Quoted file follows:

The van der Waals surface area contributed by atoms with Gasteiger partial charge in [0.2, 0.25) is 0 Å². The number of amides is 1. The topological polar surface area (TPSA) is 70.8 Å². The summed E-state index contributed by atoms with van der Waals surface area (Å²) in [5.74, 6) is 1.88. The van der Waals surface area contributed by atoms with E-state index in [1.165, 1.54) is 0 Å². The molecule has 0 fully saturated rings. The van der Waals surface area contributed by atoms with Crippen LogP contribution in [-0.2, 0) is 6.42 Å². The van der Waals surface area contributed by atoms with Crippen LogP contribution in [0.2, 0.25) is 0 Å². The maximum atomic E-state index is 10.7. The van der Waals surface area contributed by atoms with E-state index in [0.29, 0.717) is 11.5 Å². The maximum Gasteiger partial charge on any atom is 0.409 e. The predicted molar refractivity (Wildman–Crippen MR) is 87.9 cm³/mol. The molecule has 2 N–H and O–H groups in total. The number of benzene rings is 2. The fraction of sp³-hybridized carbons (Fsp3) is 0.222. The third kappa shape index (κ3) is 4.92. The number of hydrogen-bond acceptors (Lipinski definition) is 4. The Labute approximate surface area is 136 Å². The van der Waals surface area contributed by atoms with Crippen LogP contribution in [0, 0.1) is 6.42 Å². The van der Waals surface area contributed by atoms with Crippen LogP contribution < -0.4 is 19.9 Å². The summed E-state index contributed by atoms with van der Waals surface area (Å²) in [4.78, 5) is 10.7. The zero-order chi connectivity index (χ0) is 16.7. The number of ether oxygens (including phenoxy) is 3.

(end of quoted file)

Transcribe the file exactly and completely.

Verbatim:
The van der Waals surface area contributed by atoms with Gasteiger partial charge in [0.2, 0.25) is 0 Å². The number of amides is 1. The topological polar surface area (TPSA) is 70.8 Å². The summed E-state index contributed by atoms with van der Waals surface area (Å²) in [5.74, 6) is 1.88. The van der Waals surface area contributed by atoms with E-state index in [1.165, 1.54) is 0 Å². The molecule has 0 fully saturated rings. The van der Waals surface area contributed by atoms with Crippen LogP contribution in [-0.2, 0) is 6.42 Å². The van der Waals surface area contributed by atoms with Crippen LogP contribution in [0.2, 0.25) is 0 Å². The maximum atomic E-state index is 10.7. The van der Waals surface area contributed by atoms with E-state index in [0.29, 0.717) is 11.5 Å². The maximum Gasteiger partial charge on any atom is 0.409 e. The predicted molar refractivity (Wildman–Crippen MR) is 87.9 cm³/mol. The molecule has 2 N–H and O–H groups in total. The number of benzene rings is 2. The fraction of sp³-hybridized carbons (Fsp3) is 0.222. The third kappa shape index (κ3) is 4.92. The number of hydrogen-bond acceptors (Lipinski definition) is 4. The Labute approximate surface area is 136 Å². The van der Waals surface area contributed by atoms with Crippen LogP contribution in [0, 0.1) is 6.42 Å². The van der Waals surface area contributed by atoms with Crippen LogP contribution < -0.4 is 19.9 Å². The summed E-state index contributed by atoms with van der Waals surface area (Å²) in [4.78, 5) is 10.7. The zero-order chi connectivity index (χ0) is 16.7. The number of ether oxygens (including phenoxy) is 3.